The Legal 411 for Screenwriters
As a practicing entertainment attorney for nearly two decades, I have represented many writers. I have counseled them on the legal issues related to their writing endeavors, negotiated their agreements with agents and managers, helped them sell their screenplays, and settled their disputes with other writers and producers.
You need to be diligent when it comes to dealing with the legal issues that may arise while you are writing and selling your screenplay, including hiring an agent and manager. Otherwise, you may end up jointly owning your screenplay with another writer, though it was not your intention; may be sued for copyright infringement for incorporating copyright protected material into your screenplay that you thought was in the public domain; could waste your time writing a derivative work based on an original whose rights you cannot acquire; may not be paid compensation and rights you’re entitled to when you sell your screenplay; may not be able to shop or sell your screenplay; and may find it impossible to replace your current agent or manager. Overall, consulting with an entertainment attorney up front is much more cost efficient than attempting to fix mistakes and settle disputes that could have been avoided. Whenever I say “attorney” herein, I mean “entertainment attorney.”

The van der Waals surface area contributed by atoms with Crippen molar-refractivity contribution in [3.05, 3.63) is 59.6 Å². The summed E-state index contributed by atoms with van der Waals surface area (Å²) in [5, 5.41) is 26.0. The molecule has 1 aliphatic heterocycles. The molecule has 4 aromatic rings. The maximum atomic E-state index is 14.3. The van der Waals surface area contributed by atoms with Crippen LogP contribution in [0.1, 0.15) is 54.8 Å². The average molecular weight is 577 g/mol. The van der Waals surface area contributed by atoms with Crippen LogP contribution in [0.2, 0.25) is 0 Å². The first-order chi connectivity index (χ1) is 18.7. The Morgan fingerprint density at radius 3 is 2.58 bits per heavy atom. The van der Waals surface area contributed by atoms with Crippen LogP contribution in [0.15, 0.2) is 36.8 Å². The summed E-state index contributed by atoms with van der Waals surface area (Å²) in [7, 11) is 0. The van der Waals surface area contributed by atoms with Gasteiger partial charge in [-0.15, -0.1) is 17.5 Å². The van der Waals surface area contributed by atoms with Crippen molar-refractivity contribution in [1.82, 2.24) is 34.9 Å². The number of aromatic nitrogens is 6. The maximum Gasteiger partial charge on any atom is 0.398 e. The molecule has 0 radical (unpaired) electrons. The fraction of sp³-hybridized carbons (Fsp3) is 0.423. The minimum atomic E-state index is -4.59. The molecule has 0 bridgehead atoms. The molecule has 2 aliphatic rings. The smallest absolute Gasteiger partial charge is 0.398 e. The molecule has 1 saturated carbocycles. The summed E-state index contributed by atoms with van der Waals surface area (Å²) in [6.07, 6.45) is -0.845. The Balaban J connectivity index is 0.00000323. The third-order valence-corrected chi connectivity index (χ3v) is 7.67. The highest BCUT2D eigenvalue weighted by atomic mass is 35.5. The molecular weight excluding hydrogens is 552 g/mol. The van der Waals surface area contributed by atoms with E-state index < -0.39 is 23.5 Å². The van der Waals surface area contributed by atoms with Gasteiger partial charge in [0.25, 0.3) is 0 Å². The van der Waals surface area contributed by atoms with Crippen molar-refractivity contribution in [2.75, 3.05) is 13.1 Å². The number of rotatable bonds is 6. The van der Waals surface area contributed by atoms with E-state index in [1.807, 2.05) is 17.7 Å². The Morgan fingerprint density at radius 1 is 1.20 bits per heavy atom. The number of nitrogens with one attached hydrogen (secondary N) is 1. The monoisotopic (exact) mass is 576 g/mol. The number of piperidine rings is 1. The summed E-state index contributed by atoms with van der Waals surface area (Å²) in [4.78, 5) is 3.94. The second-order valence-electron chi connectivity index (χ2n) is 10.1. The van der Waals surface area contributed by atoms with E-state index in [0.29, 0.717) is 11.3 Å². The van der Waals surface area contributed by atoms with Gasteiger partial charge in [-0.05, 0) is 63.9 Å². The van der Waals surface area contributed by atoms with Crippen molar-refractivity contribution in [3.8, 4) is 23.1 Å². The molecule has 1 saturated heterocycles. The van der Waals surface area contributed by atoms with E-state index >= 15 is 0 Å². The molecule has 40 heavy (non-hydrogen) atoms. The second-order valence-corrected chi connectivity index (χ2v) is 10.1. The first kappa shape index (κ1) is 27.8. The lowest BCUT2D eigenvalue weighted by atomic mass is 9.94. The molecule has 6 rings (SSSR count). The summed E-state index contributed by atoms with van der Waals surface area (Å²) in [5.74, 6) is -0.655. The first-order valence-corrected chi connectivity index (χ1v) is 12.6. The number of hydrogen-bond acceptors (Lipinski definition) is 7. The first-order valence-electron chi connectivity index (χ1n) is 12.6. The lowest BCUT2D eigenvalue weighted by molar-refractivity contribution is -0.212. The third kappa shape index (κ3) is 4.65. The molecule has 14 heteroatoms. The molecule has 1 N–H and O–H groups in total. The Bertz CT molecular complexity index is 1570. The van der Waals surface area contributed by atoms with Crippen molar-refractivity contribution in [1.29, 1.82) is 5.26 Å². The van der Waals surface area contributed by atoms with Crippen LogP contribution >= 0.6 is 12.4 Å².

This chapter endeavors to inform you of the legal issues that exist as you navigate through the process of writing, shopping, selling your screenplay, and hiring an agent, manager, and attorney. This is not a full exploration of the law, nor is it intended to make you an expert in the field. Rather, it is meant to help you spot the issues that may require legal counsel and the important deal terms of the agreements into which you may enter into as a screenwriter. There is a primer on the basics of copyright law up front. Thereafter, I have organized the information in a sequential manner that guides you on your journey, start to finish.